Obama's argument is that there should be balance—smart investment and deficit reduction. Republicans want this debate to be measured by a single number—the amount by which the budget deficit is reduced. By reducing government spending and onerous regulations, the theory goes, you unleash the wisdom of the private sector, which then directs investment into activities that make the country more productive.

If the competition with Republicans is about who can cut more spending, Obama is never going to win. He didn't try. He offered a five-year spending freeze for discretionary, non-defense, non-entitlement spending, a small portion of the federal budget. This was a more modest proposal than the one offered by his deficit commission (which he seems ready to ignore).

The budget problem can't be fixed with cuts alone, but investment led growth of the kind the president is hoping for isn't going to do it either. The president acknowledged that to seriously attack the deficit, both parties would have to find a way to cut entitlements, but he didn't offer a suggestion. "We do big things," he said of America. But apparently not when it comes to the deficit. At least not in this speech. "It was depressingly vague," said Maya MacGuineas of the Center for a Responsible Budget. "If the president is going to spend some of his political capital on this issue, we may well run out of time before we turn this situation around."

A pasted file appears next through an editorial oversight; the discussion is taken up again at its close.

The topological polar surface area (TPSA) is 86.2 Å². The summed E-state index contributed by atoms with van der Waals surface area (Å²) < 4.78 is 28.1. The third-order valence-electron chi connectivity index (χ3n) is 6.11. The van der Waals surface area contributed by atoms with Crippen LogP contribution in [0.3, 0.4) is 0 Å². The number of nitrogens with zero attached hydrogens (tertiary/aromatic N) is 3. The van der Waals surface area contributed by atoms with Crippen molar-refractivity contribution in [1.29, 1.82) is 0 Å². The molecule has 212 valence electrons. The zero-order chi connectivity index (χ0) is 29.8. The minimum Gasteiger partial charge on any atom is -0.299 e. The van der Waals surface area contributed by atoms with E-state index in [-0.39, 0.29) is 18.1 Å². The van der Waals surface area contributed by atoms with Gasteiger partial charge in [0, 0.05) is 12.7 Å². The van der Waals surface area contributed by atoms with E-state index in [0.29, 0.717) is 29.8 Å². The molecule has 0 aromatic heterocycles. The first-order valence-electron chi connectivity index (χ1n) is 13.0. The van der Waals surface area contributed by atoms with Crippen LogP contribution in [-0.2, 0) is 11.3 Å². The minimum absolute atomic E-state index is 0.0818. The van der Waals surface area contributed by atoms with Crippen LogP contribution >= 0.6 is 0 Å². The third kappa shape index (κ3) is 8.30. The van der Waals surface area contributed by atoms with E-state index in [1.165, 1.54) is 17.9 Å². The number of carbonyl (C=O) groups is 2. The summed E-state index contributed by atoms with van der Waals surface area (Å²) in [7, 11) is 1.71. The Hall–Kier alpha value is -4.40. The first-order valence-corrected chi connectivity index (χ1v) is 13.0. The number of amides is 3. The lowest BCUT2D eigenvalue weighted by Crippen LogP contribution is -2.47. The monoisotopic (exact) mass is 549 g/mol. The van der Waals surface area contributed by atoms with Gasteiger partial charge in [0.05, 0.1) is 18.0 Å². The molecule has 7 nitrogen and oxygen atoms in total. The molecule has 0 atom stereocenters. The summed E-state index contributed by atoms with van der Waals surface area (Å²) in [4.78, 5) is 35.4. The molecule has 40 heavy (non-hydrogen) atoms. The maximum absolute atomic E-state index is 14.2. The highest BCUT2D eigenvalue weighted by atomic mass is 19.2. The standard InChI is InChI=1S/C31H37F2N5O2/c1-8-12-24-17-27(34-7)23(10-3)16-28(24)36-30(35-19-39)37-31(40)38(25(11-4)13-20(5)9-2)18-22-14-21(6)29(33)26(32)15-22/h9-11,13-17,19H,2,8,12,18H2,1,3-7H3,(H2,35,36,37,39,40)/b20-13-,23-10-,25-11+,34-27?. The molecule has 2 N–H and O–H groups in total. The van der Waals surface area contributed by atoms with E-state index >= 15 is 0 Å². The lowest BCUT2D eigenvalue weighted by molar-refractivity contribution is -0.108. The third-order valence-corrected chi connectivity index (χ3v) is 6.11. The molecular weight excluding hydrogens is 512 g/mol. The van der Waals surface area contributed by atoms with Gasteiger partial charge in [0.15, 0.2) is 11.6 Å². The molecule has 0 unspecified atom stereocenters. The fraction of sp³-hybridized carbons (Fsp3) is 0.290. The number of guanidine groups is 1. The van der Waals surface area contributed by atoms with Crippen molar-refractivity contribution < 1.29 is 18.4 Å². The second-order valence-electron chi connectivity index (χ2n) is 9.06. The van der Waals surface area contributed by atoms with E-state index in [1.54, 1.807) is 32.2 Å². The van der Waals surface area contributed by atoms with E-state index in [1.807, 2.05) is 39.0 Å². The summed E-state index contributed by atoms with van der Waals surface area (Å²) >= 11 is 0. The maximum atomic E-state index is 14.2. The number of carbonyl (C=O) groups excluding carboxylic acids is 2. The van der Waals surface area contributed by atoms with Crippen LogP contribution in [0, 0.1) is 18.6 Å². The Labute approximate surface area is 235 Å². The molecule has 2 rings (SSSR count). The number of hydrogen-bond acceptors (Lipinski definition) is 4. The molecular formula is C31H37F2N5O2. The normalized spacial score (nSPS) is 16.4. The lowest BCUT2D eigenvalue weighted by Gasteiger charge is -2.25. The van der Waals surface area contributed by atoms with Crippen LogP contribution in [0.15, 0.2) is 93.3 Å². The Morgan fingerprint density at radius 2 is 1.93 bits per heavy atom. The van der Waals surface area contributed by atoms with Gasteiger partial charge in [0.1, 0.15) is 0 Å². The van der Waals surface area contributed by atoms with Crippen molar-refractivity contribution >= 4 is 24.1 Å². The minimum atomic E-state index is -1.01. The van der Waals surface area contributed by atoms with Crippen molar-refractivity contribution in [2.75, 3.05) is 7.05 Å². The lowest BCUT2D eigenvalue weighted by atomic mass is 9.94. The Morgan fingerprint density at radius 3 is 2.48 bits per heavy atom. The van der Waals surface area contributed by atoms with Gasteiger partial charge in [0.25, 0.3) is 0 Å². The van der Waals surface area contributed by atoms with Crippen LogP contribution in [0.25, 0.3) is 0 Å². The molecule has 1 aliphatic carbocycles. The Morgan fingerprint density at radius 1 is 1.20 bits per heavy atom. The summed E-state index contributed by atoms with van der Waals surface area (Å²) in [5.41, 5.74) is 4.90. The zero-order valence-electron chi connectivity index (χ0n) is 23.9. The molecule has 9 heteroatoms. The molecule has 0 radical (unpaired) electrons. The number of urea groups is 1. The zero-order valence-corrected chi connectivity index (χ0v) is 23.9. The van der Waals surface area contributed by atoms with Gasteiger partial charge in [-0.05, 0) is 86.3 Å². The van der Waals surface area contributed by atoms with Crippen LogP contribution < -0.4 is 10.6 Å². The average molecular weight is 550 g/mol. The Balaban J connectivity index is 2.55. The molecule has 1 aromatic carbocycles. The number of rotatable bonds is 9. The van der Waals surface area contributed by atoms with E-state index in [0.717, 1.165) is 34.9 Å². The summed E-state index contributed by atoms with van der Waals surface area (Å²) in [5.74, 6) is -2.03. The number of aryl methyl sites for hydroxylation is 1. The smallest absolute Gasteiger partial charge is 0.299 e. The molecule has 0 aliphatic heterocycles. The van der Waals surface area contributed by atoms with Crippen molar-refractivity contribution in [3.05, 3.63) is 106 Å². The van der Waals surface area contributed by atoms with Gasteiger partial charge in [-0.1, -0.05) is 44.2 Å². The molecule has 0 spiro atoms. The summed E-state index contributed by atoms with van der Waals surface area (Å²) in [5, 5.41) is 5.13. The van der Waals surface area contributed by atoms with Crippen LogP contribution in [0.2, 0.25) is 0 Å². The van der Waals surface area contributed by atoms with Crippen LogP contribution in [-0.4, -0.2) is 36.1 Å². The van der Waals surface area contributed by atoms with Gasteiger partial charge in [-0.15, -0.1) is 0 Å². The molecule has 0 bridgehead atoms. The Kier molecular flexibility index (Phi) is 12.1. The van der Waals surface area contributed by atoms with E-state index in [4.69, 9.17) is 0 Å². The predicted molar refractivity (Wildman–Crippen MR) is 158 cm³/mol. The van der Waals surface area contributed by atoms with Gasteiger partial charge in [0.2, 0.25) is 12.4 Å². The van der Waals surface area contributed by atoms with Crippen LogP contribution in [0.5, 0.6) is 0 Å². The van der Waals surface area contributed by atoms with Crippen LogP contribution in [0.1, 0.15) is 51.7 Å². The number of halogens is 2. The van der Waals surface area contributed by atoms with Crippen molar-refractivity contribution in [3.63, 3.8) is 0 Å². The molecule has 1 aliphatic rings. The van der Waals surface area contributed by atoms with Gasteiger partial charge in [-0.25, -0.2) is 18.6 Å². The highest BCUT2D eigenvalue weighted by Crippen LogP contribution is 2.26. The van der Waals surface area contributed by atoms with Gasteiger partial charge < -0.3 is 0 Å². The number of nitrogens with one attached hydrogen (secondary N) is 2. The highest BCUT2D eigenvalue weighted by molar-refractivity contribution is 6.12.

But there are advantages to the president's approach. If he'd announced a big plan for cuts, that would have been the story coming out of the speech. It would have muddled his message of uplift. Also, whatever budget cuts the president really thinks are sensible, as a negotiating tactic it would be wise to announce a smaller target so that he can have something to negotiate with in the coming battle with Republicans. Just as he ultimately gave in and allowed the Bush tax cuts to be extended for the most wealthy in order to get a second round of stimulus spending, perhaps he'll give in on more spending reductions to get more of the spending he wants.

This was the president's most sustained pitch for a government equal to the spirit of the American people and history, but it wasn't the first. In his last State of the Union he cited the Civil War and World War II in calling for another dose of determination and grit. This time he said America faced another Sputnik moment. He was referring to the Soviet Union's satellite launch that spurred the creation of NASA. The problem with this analogy, aside from those that my colleague Fred Kaplan points out, is that the stakes aren't as high. The Soviets were first in space, which meant they were getting better at the technology that one day might be used in weapons that could destroy us. People don't feel that way about China, at least not yet. The analogy may also have been lost on those who did not experience that period in American history. Fortunately for the president, his analogy about the past wasn't crucial to his vision for the future.